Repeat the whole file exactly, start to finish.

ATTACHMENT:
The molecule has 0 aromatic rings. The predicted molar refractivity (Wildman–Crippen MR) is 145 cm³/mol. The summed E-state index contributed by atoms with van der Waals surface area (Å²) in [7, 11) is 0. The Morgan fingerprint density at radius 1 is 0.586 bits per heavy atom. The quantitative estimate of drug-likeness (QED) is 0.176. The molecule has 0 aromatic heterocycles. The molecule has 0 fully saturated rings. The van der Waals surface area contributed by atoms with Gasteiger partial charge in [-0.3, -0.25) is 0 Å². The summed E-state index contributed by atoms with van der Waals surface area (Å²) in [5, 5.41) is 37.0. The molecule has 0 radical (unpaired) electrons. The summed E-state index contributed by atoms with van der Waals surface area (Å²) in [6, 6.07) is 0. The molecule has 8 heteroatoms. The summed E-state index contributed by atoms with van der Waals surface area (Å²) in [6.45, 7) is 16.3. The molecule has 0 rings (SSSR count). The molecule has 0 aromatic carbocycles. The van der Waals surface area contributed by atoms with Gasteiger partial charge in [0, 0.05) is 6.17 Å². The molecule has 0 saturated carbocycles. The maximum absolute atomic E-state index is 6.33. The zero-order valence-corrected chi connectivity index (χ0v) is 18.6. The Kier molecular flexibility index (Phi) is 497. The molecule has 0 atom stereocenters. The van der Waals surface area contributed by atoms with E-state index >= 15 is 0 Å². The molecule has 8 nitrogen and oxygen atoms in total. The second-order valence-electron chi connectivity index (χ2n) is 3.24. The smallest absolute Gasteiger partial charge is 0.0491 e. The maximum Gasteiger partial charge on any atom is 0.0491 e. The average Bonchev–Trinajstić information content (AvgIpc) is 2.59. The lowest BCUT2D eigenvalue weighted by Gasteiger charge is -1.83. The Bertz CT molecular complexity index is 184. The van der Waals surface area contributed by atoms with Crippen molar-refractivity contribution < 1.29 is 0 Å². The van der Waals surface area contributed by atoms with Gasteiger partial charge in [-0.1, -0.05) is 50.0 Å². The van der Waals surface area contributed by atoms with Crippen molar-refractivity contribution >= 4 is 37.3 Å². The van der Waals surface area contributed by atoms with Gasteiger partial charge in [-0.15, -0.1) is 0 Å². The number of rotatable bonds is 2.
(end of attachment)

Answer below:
The molecule has 0 aromatic rings. The predicted molar refractivity (Wildman–Crippen MR) is 145 cm³/mol. The summed E-state index contributed by atoms with van der Waals surface area (Å²) in [7, 11) is 0. The Morgan fingerprint density at radius 1 is 0.586 bits per heavy atom. The quantitative estimate of drug-likeness (QED) is 0.176. The molecule has 0 aromatic heterocycles. The molecule has 0 fully saturated rings. The van der Waals surface area contributed by atoms with Gasteiger partial charge in [-0.3, -0.25) is 0 Å². The summed E-state index contributed by atoms with van der Waals surface area (Å²) in [5, 5.41) is 37.0. The molecule has 0 radical (unpaired) electrons. The summed E-state index contributed by atoms with van der Waals surface area (Å²) in [6, 6.07) is 0. The molecule has 8 heteroatoms. The summed E-state index contributed by atoms with van der Waals surface area (Å²) in [6.45, 7) is 16.3. The molecule has 0 rings (SSSR count). The molecule has 0 aromatic carbocycles. The van der Waals surface area contributed by atoms with Gasteiger partial charge in [0, 0.05) is 6.17 Å². The molecule has 0 saturated carbocycles. The maximum absolute atomic E-state index is 6.33. The zero-order valence-corrected chi connectivity index (χ0v) is 18.6. The Kier molecular flexibility index (Phi) is 497. The molecule has 0 atom stereocenters. The van der Waals surface area contributed by atoms with E-state index >= 15 is 0 Å². The molecule has 8 nitrogen and oxygen atoms in total. The second-order valence-electron chi connectivity index (χ2n) is 3.24. The smallest absolute Gasteiger partial charge is 0.0491 e. The maximum Gasteiger partial charge on any atom is 0.0491 e. The average Bonchev–Trinajstić information content (AvgIpc) is 2.59. The lowest BCUT2D eigenvalue weighted by Gasteiger charge is -1.83. The Bertz CT molecular complexity index is 184. The van der Waals surface area contributed by atoms with Crippen molar-refractivity contribution < 1.29 is 0 Å². The van der Waals surface area contributed by atoms with Gasteiger partial charge in [-0.1, -0.05) is 50.0 Å². The van der Waals surface area contributed by atoms with Crippen molar-refractivity contribution >= 4 is 37.3 Å². The van der Waals surface area contributed by atoms with Gasteiger partial charge in [-0.15, -0.1) is 0 Å². The number of rotatable bonds is 2.